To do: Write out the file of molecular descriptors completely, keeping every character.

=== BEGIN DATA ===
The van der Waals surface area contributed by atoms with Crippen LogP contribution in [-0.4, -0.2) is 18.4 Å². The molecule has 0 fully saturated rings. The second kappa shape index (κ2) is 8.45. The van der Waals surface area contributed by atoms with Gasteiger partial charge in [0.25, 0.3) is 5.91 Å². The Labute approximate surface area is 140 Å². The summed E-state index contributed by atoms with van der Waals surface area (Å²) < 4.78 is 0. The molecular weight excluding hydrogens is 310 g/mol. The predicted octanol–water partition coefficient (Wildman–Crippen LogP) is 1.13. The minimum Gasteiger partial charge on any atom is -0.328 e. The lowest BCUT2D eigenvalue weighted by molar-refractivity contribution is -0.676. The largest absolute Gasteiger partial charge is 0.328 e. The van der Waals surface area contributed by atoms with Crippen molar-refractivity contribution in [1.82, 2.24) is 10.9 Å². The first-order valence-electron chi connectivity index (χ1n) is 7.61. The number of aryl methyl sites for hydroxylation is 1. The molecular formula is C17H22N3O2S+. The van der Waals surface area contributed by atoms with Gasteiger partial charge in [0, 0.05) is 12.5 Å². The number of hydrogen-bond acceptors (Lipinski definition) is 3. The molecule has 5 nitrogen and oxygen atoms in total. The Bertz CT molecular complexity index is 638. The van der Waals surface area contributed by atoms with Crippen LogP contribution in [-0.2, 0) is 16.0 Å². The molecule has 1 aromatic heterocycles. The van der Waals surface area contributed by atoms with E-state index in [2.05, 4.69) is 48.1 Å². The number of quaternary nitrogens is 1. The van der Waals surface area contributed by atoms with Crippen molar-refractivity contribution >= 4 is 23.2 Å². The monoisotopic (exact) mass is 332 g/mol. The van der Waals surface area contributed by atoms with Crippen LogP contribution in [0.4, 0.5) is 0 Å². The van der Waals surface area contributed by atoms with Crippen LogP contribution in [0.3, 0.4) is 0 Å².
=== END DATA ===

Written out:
The van der Waals surface area contributed by atoms with Crippen LogP contribution in [-0.4, -0.2) is 18.4 Å². The molecule has 0 fully saturated rings. The second kappa shape index (κ2) is 8.45. The van der Waals surface area contributed by atoms with Gasteiger partial charge in [0.25, 0.3) is 5.91 Å². The Labute approximate surface area is 140 Å². The summed E-state index contributed by atoms with van der Waals surface area (Å²) < 4.78 is 0. The molecular weight excluding hydrogens is 310 g/mol. The predicted octanol–water partition coefficient (Wildman–Crippen LogP) is 1.13. The minimum Gasteiger partial charge on any atom is -0.328 e. The lowest BCUT2D eigenvalue weighted by molar-refractivity contribution is -0.676. The largest absolute Gasteiger partial charge is 0.328 e. The van der Waals surface area contributed by atoms with Crippen molar-refractivity contribution in [1.82, 2.24) is 10.9 Å². The first-order valence-electron chi connectivity index (χ1n) is 7.61. The number of aryl methyl sites for hydroxylation is 1. The molecular formula is C17H22N3O2S+. The van der Waals surface area contributed by atoms with Gasteiger partial charge in [0, 0.05) is 12.5 Å². The number of hydrogen-bond acceptors (Lipinski definition) is 3. The molecule has 5 nitrogen and oxygen atoms in total. The Bertz CT molecular complexity index is 638. The van der Waals surface area contributed by atoms with Crippen LogP contribution in [-0.2, 0) is 16.0 Å². The molecule has 1 aromatic heterocycles. The van der Waals surface area contributed by atoms with E-state index in [2.05, 4.69) is 48.1 Å². The number of quaternary nitrogens is 1. The van der Waals surface area contributed by atoms with Crippen molar-refractivity contribution >= 4 is 23.2 Å². The monoisotopic (exact) mass is 332 g/mol. The van der Waals surface area contributed by atoms with Crippen LogP contribution in [0.4, 0.5) is 0 Å². The van der Waals surface area contributed by atoms with Crippen LogP contribution in [0.3, 0.4) is 0 Å².